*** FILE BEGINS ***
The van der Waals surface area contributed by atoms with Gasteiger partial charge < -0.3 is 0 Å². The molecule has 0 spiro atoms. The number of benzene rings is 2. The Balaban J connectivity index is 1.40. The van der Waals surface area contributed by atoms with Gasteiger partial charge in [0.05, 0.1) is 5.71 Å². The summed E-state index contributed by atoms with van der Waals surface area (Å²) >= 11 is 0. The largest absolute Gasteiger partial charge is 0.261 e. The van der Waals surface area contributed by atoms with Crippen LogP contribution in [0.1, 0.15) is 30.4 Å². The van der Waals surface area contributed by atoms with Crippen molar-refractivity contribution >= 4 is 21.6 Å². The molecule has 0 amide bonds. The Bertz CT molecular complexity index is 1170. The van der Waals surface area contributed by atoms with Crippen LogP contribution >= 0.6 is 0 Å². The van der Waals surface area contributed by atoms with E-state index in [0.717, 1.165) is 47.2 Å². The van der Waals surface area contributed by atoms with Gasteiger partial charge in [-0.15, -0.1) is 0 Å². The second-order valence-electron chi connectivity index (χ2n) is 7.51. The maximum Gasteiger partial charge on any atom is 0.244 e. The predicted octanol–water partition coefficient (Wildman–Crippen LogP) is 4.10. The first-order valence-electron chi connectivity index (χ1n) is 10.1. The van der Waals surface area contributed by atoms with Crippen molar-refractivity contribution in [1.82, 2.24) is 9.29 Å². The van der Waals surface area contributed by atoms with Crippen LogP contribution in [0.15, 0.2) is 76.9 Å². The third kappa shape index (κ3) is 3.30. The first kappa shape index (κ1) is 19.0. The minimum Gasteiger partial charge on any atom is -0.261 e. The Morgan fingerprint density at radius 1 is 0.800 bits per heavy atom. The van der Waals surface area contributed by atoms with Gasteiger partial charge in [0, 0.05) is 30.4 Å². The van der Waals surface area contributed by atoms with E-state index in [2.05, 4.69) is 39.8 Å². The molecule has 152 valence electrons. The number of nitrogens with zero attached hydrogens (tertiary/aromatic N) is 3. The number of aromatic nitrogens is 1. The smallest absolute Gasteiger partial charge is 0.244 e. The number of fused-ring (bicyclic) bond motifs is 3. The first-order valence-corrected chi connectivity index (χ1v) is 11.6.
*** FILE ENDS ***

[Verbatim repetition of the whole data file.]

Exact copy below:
The van der Waals surface area contributed by atoms with Gasteiger partial charge < -0.3 is 0 Å². The molecule has 0 spiro atoms. The number of benzene rings is 2. The Balaban J connectivity index is 1.40. The van der Waals surface area contributed by atoms with Gasteiger partial charge in [0.05, 0.1) is 5.71 Å². The summed E-state index contributed by atoms with van der Waals surface area (Å²) >= 11 is 0. The largest absolute Gasteiger partial charge is 0.261 e. The van der Waals surface area contributed by atoms with Crippen LogP contribution in [0.1, 0.15) is 30.4 Å². The van der Waals surface area contributed by atoms with Crippen molar-refractivity contribution >= 4 is 21.6 Å². The molecule has 0 amide bonds. The Bertz CT molecular complexity index is 1170. The van der Waals surface area contributed by atoms with Crippen LogP contribution >= 0.6 is 0 Å². The van der Waals surface area contributed by atoms with E-state index in [0.717, 1.165) is 47.2 Å². The van der Waals surface area contributed by atoms with Gasteiger partial charge in [-0.15, -0.1) is 0 Å². The second-order valence-electron chi connectivity index (χ2n) is 7.51. The maximum Gasteiger partial charge on any atom is 0.244 e. The predicted octanol–water partition coefficient (Wildman–Crippen LogP) is 4.10. The first-order valence-electron chi connectivity index (χ1n) is 10.1. The van der Waals surface area contributed by atoms with Crippen molar-refractivity contribution in [1.82, 2.24) is 9.29 Å². The van der Waals surface area contributed by atoms with Crippen LogP contribution in [0.15, 0.2) is 76.9 Å². The third kappa shape index (κ3) is 3.30. The first kappa shape index (κ1) is 19.0. The minimum Gasteiger partial charge on any atom is -0.261 e. The Morgan fingerprint density at radius 1 is 0.800 bits per heavy atom. The van der Waals surface area contributed by atoms with Gasteiger partial charge in [0, 0.05) is 30.4 Å². The van der Waals surface area contributed by atoms with E-state index in [2.05, 4.69) is 39.8 Å². The molecule has 152 valence electrons. The number of nitrogens with zero attached hydrogens (tertiary/aromatic N) is 3. The number of aromatic nitrogens is 1. The smallest absolute Gasteiger partial charge is 0.244 e. The number of fused-ring (bicyclic) bond motifs is 3. The first-order valence-corrected chi connectivity index (χ1v) is 11.6.